Title

Ligelizumab for Chronic Spontaneous Urticaria
October 3, 2019
Citation: N Engl J Med. 2019 Oct 3; 381(14): 1321-1332

BACKGROUND In the majority of patients with chronic spontaneous urticaria, most currently available therapies do not result in complete symptom control. Ligelizumab is a next-generation high-affinity humanized monoclonal anti-IgE antibody. Data are limited regarding the dose-response relationship of ligelizumab and the efficacy and safety of ligelizumab as compared with omalizumab and placebo in patients who have moderate-to-severe chronic spontaneous urticaria that is inadequately controlled with H 1 -antihistamines at approved or increased doses, alone or in combination with H 2 -antihistamines or leukotriene-receptor antagonists.
METHODS In a phase 2b dose-finding trial, we randomly assigned patients to receive ligelizumab at a dose of 24 mg, 72 mg, or 240 mg, omalizumab at a dose of 300 mg, or placebo, administered subcutaneously every 4 weeks for a period of 20 weeks, or a single 120-mg dose of ligelizumab. Disease symptoms of hives, itch, and angioedema were monitored by means of weekly activity scores. The main objective was to determine a dose-response relationship for the complete control of hives (indicated by a weekly hives-severity score of 0, on a scale from 0 to 21, with higher scores indicating greater severity); the primary end point of this response was assessed at week 12. Complete symptom control was indicated by a weekly urticaria activity score of 0 (on a scale from 0 to 42, with higher scores indicating greater severity). Safety was analyzed throughout the trial.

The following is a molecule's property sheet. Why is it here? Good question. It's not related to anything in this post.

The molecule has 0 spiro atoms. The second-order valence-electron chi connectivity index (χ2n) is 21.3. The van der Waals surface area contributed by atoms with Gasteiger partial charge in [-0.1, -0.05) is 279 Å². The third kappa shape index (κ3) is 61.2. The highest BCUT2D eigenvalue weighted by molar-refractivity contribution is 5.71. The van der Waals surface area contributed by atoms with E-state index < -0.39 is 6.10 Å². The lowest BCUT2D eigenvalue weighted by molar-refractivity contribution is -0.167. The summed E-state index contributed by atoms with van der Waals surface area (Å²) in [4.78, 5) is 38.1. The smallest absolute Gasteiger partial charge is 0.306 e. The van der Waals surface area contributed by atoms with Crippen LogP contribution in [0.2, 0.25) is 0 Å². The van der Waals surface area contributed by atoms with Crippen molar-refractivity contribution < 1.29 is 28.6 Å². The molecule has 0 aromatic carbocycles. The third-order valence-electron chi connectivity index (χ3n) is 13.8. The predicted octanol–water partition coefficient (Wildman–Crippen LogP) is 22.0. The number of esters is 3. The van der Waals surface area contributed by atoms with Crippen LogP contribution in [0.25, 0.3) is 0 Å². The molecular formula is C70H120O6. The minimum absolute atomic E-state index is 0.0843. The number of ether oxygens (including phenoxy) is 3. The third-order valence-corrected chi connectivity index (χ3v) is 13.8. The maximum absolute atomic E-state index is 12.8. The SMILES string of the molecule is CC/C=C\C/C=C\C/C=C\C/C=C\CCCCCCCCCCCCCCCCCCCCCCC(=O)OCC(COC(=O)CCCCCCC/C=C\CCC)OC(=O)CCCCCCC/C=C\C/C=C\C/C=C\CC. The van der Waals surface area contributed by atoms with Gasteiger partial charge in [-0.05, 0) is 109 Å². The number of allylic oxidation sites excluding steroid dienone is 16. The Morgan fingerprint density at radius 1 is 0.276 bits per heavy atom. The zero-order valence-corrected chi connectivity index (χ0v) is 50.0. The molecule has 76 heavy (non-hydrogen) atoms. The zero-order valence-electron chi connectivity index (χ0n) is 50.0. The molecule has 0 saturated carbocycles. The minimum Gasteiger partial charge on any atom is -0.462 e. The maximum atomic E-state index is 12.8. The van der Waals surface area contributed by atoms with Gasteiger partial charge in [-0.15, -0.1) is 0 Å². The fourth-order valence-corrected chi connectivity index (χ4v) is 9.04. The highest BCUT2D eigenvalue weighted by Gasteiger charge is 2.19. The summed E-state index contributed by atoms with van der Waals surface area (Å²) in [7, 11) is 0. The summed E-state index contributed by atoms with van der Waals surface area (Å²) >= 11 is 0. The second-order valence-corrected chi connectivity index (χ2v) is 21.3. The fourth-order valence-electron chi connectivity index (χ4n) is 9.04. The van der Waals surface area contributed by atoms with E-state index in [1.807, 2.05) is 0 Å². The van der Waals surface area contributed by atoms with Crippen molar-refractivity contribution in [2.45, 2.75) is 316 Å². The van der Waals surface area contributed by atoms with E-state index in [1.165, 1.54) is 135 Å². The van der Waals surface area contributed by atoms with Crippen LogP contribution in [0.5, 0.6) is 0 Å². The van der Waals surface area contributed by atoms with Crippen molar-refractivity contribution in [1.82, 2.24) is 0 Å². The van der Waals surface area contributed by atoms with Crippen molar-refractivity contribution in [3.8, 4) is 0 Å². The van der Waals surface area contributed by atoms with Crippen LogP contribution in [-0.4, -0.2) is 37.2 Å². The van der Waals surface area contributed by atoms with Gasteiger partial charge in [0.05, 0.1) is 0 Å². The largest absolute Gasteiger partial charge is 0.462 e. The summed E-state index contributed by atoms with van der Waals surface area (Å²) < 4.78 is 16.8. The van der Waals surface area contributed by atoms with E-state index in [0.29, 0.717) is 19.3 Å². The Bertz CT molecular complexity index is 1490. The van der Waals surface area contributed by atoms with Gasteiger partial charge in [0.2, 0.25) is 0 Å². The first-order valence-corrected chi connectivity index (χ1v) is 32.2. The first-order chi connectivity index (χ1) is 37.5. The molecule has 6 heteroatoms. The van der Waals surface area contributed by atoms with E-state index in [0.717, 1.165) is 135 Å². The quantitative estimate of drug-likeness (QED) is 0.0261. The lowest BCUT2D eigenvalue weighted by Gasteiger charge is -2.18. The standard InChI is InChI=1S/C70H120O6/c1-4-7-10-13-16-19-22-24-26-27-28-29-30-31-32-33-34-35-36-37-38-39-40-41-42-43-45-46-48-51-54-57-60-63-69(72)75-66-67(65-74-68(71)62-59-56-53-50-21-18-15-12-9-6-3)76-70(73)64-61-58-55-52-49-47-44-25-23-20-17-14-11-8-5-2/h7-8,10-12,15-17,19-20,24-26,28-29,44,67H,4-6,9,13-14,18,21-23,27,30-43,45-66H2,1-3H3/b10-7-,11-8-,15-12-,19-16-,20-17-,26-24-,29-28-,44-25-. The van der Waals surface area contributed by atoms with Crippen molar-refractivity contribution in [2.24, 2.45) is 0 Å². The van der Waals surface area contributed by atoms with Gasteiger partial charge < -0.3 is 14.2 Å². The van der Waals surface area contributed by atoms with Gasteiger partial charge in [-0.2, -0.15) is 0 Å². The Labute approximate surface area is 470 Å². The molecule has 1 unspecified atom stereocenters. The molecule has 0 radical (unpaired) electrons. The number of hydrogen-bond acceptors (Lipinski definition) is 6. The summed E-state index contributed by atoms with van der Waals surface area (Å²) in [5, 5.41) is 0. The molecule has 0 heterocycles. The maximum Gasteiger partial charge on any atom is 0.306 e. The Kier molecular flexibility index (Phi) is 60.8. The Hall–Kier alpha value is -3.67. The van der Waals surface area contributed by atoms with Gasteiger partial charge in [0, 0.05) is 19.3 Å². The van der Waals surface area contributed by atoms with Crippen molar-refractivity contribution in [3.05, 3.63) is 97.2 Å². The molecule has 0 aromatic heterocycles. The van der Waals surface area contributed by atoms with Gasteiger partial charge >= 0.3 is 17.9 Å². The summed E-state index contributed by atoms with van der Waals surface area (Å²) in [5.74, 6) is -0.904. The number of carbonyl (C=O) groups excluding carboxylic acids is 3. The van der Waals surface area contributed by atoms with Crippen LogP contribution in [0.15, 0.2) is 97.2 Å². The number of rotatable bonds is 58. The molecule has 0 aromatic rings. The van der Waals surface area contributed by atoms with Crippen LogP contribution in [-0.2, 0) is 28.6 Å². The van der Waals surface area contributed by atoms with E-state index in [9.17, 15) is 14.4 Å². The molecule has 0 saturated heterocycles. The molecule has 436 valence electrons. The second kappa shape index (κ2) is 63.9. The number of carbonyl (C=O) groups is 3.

RESULTS A total of 382 patients underwent randomization. At week 12, a total of 30%, 51%, and 42% of the patients treated with 24 mg, 72 mg, and 240 mg, respectively, of ligelizumab had complete control of hives, as compared with 26% of the patients in the omalizumab group and no patients in the placebo group. A dose-response relationship was established. At week 12, a total of 30%, 44%, and 40% of the patients treated with 24 mg, 72 mg, and 240 mg, respectively, of ligelizumab had complete control of symptoms, as compared with 26% of the patients in the omalizumab group and no patients in the placebo group. In this small and short trial, no safety concerns regarding ligelizumab or omalizumab emerged.
CONCLUSIONS A higher percentage of patients had complete control of symptoms of chronic spontaneous urticaria with ligelizumab therapy of 72 mg or 240 mg than with omalizumab or placebo. (Funded by Novartis Pharma; ClinicalTrials.gov number, NCT02477332.).